A bipartisan group of lawmakers is pressing the Department of Veterans Affairs to allow veterans to use medical marijuana.
Currently, VA doctors are prohibited from recommending medical marijuana to their patients, even in states that have legalized pot.
These veterans must go to nonmilitary doctors outside their healthcare plan to obtain a prescription. The tedious and expensive process often discourages veterans from seeking access to such treatment, critics say.
In a letter to VA Secretary Robert McDonald sent Wednesday, nearly two dozen lawmakers urge the agency to abandon that policy.
"Since many medical marijuana states require that a doctor fill out a form certifying that a patient is suffering from a qualifying condition in order to allow them to gain access to medical marijuana through state-regulated dispensaries, this policy only encourages those VA patients who are seeking treatment to go outside of the VA system and seek a recommendation from a physician likely far less familiar with their symptoms and medical history,” the lawmakers wrote.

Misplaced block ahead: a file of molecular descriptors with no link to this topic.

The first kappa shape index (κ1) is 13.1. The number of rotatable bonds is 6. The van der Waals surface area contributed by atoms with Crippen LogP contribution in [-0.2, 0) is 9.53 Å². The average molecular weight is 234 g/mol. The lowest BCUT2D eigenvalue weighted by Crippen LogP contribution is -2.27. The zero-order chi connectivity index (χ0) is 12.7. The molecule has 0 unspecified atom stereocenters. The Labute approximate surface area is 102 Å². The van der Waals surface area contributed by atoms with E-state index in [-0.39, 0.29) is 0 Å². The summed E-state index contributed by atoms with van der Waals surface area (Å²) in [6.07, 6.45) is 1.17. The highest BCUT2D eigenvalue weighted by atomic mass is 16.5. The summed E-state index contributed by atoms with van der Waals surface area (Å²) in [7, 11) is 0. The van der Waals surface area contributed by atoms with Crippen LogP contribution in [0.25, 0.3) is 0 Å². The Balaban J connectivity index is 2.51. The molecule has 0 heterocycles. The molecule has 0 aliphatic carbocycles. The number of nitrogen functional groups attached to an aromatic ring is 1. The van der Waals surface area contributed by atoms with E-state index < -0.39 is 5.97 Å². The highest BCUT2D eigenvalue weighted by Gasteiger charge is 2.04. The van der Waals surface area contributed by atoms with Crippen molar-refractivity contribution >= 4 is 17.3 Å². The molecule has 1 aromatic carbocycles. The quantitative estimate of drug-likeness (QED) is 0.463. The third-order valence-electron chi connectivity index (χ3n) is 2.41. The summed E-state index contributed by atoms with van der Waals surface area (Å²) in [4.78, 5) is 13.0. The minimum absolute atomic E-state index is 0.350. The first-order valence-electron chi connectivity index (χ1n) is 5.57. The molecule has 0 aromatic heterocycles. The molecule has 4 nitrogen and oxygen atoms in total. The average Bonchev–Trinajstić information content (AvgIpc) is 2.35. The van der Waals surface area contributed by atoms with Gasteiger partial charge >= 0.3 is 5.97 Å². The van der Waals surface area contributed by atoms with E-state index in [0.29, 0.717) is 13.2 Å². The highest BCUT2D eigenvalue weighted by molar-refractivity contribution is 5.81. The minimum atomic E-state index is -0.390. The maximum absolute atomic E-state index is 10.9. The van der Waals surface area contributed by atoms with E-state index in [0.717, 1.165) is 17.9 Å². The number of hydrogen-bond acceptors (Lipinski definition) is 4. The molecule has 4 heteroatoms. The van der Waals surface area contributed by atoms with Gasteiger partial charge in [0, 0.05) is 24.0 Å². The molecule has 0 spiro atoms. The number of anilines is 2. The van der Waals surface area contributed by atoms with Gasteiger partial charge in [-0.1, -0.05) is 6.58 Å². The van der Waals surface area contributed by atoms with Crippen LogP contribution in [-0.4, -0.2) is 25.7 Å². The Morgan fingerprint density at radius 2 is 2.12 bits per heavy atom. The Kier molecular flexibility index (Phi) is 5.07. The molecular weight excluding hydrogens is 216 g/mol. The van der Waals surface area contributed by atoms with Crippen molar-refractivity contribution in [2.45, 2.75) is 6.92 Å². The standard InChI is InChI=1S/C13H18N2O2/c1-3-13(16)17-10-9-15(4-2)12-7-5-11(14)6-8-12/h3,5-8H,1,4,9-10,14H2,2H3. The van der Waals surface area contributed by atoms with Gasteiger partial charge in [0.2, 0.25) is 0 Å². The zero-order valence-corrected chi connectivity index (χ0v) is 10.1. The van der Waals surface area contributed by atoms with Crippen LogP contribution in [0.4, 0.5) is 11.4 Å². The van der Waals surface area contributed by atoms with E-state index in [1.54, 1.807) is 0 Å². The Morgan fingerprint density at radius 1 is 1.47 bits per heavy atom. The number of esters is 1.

"It is not in the veterans’ best interest for the VA to interfere with the doctor-patient relationship."
The VA policy expires at the end of the month and lawmakers don't want the agency to renew the medical marijuana provision.
The letter was signed by Sen. Kirsten GillibrandKirsten GillibrandHochul tells Facebook to 'clean up the act' on abortion misinformation after Texas law Democratic senators request probe into Amazon's treatment of pregnant employees The FBI comes up empty-handed in its search for a Jan. 6 plot MORE (D-N.Y.) and Rep. Dana Rohrabacher (R-Calif.), among others.
The controversial VA policy is part of a larger federal prohibition on marijuana, but a growing number of lawmakers are pushing to overhaul pot laws in Washington.
Medical marijuana is legal in 23 states and Washington, D.C.